A recent study of secondary school leavers in the Pietermaritzburg township areas, conducted by the HAPS Project, revealed that many learners lack the knowledge they need to protect themselves from HIV. Previous South African studies have shown that most learners, especially at the secondary level, are aware of the causes of HIV and the seriousness of HIV/AIDS. The discovery of high knowledge levels has prompted the government to move ‘beyond awareness’ in its campaign to focus on the building of essential HIV/AIDS prevention skills among adolescents, such as risk assessment, planning, and communication. While these skills are critical, the present study shows that key deficiencies in learners’ HIV/AIDS knowledge persist. The HAPS Project survey was administered to 1 200 Grade 8 and 9 learners at five Pietermaritzburg-area township secondary schools in May 2002. Schools were selected on the basis of similar characteristics, i.e., more than 99% of the learners spoke Zulu as their first language, the schools charged similar school fees, and had no boarding learners. The survey was pilot-tested by asking township learners, who were not involved in the study, to complete selected questions and probing their understanding of the questions, as well as translating and back-translating certain questions (English-Zulu-English) to increase comprehensibility for a person whose first language is Zulu.
The survey revealed low knowledge levels in two key areas: efficacy of condoms for prevention and the characteristics of HIV infection. Previous studies have generally found that adolescents have high knowledge of the efficacy of condoms for HIV prevention, but 53% of the learners surveyed by the HAPS Project either did not know or did not believe that condoms will protect a person from getting H IV.’ The HAPS survey also showed that 49% of learners believe that most people with AIDS look sick. If learners fail to appreciate the fact that an infected person may be asymptomatic, they will obviously fail to recognise the danger of unprotected sex with someone who looks healthy. This finding corresponds with evidence from a previous study showing that although many learners recognise HIV/AIDS as a generalised public health problem, few perceive themselves to be personally at risk of being infected (LoveLife, 2001). Still other studies have shown that interpretation of risk tends to be informed by subjective beliefs about who is a high risk partner: ‘outsiders’ are often cited as the most likely to be infected. The perception among many adolescents that a person with HIV/AIDS will ‘look sick’ and that the disease is more likely to affect outsiders than people in one’s own social circle clearly places a barrier to learners personalisation of risk.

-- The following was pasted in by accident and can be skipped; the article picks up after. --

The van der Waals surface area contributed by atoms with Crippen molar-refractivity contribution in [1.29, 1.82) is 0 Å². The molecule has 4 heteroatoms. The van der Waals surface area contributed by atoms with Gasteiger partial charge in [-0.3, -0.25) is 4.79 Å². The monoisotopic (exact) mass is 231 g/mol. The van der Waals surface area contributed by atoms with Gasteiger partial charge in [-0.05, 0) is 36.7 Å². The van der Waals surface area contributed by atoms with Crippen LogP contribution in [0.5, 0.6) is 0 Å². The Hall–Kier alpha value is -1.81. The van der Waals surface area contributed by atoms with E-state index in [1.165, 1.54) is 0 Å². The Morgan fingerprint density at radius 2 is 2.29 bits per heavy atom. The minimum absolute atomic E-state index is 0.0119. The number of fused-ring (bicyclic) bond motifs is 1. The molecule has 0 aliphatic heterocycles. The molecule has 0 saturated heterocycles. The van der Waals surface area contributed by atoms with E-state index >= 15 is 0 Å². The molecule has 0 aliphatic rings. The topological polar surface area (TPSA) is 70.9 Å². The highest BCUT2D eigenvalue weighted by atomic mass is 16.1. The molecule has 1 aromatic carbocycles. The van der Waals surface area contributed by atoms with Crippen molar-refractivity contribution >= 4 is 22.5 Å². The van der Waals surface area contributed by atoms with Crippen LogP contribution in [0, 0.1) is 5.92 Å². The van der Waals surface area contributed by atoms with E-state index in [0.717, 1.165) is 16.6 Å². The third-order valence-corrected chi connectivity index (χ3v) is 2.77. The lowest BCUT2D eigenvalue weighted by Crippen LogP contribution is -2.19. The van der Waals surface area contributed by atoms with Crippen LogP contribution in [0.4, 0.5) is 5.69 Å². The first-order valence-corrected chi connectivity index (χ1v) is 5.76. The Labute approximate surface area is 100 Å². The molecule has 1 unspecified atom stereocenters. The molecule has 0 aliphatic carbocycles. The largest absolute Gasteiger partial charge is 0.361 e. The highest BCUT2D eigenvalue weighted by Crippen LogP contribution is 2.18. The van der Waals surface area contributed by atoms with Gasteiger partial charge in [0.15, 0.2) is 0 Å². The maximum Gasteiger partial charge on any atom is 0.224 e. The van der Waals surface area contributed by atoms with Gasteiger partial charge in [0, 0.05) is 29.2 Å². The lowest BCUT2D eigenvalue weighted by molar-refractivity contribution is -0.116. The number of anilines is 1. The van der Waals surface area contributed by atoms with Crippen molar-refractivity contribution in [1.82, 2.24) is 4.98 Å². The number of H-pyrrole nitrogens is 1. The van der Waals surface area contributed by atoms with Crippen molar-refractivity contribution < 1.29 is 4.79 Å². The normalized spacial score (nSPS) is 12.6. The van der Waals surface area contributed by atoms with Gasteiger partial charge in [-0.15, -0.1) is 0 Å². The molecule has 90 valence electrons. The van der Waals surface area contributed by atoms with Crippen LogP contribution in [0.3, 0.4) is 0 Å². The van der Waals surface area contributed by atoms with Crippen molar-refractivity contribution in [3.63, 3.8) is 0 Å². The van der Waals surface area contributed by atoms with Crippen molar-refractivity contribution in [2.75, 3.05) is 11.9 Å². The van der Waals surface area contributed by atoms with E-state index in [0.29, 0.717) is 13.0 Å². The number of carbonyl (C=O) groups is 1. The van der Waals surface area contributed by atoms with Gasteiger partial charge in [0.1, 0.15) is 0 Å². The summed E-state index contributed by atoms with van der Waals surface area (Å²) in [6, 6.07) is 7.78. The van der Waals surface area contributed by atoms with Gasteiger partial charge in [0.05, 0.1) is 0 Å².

The question of at what point the policy makers should be satisfied that adolescents have enough knowledge of HIV/AIDS to move ‘beyond awareness’ depends on what is meant by ‘knowledge.’ Researchers and policy makers are increasingly aware that knowledge in the context of HIV prevention can be thought of as not simply an understanding of key concepts, but a means of knowing what to do or how to assess a particular situation. Hence, prevention efforts are rightfully emphasising the building of adolescents’ skills such as risk assessment and communication.
However, the research and policy communities do not seem as ready to stretch the concept of knowledge to include moral, as well as medical or clinical, knowledge as a basis for skills development. The power of knowledge cannot be realised without a belief structure supporting its application. An adolescent girl may know that a condom will protect her from HIV, but her knowledge is not useful in the context of a belief structure in which females are not viewed as having the right to withhold consent for sex or to have any say in the time, place, or manner in which it occurs.
The HAPS Project survey revealed that 52% of girls said that the first time they had sex, they had wanted it ‘not at all’ or ‘very little’. This finding is one indicator of the broader problem of gender-based violence in South Africa. Researcher Rachel Jewkes (2002) has asserted, ‘The experience of non-consensual or coerced sexual intercourse at some stage in a South African woman’s life is certainly the norm and may be little short of universal’ (p.1240). The fact that a woman s right to withhold consent for sex is routinely ignored in the South African context has direct implications for the spread of HIV. Adolescents’ perception that sex is a choice to be made by both partners rather than simply the right of a male is clearly the sine qua non of HIV prevention.
The prevalence of rape and sexual coercion in South African society and its implications for HIV suggest that it is just as essential for children to have knowledge of HIV/AIDS-related facts as it is for them to have knowledge of basic human rights, such as the right to life, or the right of a person to his or her bodily integrity. Prevention programmes should offer a moral framework that draws on constitutional and universal human rights principles. Such a framework would help learners understand the implications of human rights principles for their sexual behaviour. Public servants and scientists may be inclined to view a prevention programme with a moral grounding as inherently ‘unscientific’ or non-clinical. But it no longer serves adolescents to offer messages that seek to impart only clinical knowledge, while assuming that underlying structures of belief automatically support the application of that knowledge.